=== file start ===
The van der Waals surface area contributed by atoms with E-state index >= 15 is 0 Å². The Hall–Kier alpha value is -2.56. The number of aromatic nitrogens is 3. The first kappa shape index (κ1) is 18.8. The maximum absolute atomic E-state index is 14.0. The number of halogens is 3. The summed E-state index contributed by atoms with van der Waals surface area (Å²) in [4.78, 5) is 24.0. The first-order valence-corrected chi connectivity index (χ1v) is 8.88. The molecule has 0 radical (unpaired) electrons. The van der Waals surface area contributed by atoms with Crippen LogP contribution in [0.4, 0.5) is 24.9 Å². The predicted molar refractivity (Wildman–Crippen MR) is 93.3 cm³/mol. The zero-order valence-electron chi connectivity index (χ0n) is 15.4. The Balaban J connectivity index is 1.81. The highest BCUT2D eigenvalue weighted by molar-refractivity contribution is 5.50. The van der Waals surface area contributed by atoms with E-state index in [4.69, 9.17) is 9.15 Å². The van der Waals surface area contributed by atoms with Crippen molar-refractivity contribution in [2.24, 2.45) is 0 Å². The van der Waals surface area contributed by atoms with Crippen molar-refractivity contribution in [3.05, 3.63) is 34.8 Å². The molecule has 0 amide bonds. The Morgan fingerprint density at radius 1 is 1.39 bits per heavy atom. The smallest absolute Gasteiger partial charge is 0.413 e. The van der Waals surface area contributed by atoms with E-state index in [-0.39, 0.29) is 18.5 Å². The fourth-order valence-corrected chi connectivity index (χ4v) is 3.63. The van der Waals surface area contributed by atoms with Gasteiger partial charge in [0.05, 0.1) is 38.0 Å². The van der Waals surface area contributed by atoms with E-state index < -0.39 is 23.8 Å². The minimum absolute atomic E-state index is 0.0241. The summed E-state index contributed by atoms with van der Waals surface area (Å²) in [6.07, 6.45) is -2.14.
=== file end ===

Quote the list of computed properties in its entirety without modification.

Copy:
The van der Waals surface area contributed by atoms with E-state index >= 15 is 0 Å². The Hall–Kier alpha value is -2.56. The number of aromatic nitrogens is 3. The first kappa shape index (κ1) is 18.8. The maximum absolute atomic E-state index is 14.0. The number of halogens is 3. The summed E-state index contributed by atoms with van der Waals surface area (Å²) in [4.78, 5) is 24.0. The first-order valence-corrected chi connectivity index (χ1v) is 8.88. The molecule has 0 radical (unpaired) electrons. The van der Waals surface area contributed by atoms with Crippen LogP contribution in [0.4, 0.5) is 24.9 Å². The predicted molar refractivity (Wildman–Crippen MR) is 93.3 cm³/mol. The zero-order valence-electron chi connectivity index (χ0n) is 15.4. The Balaban J connectivity index is 1.81. The highest BCUT2D eigenvalue weighted by molar-refractivity contribution is 5.50. The van der Waals surface area contributed by atoms with E-state index in [4.69, 9.17) is 9.15 Å². The van der Waals surface area contributed by atoms with Crippen molar-refractivity contribution in [2.24, 2.45) is 0 Å². The van der Waals surface area contributed by atoms with Crippen molar-refractivity contribution in [3.05, 3.63) is 34.8 Å². The molecule has 0 amide bonds. The Morgan fingerprint density at radius 1 is 1.39 bits per heavy atom. The smallest absolute Gasteiger partial charge is 0.413 e. The van der Waals surface area contributed by atoms with E-state index in [-0.39, 0.29) is 18.5 Å². The fourth-order valence-corrected chi connectivity index (χ4v) is 3.63. The van der Waals surface area contributed by atoms with Gasteiger partial charge in [0.05, 0.1) is 38.0 Å². The van der Waals surface area contributed by atoms with E-state index < -0.39 is 23.8 Å². The minimum absolute atomic E-state index is 0.0241. The summed E-state index contributed by atoms with van der Waals surface area (Å²) in [6.07, 6.45) is -2.14.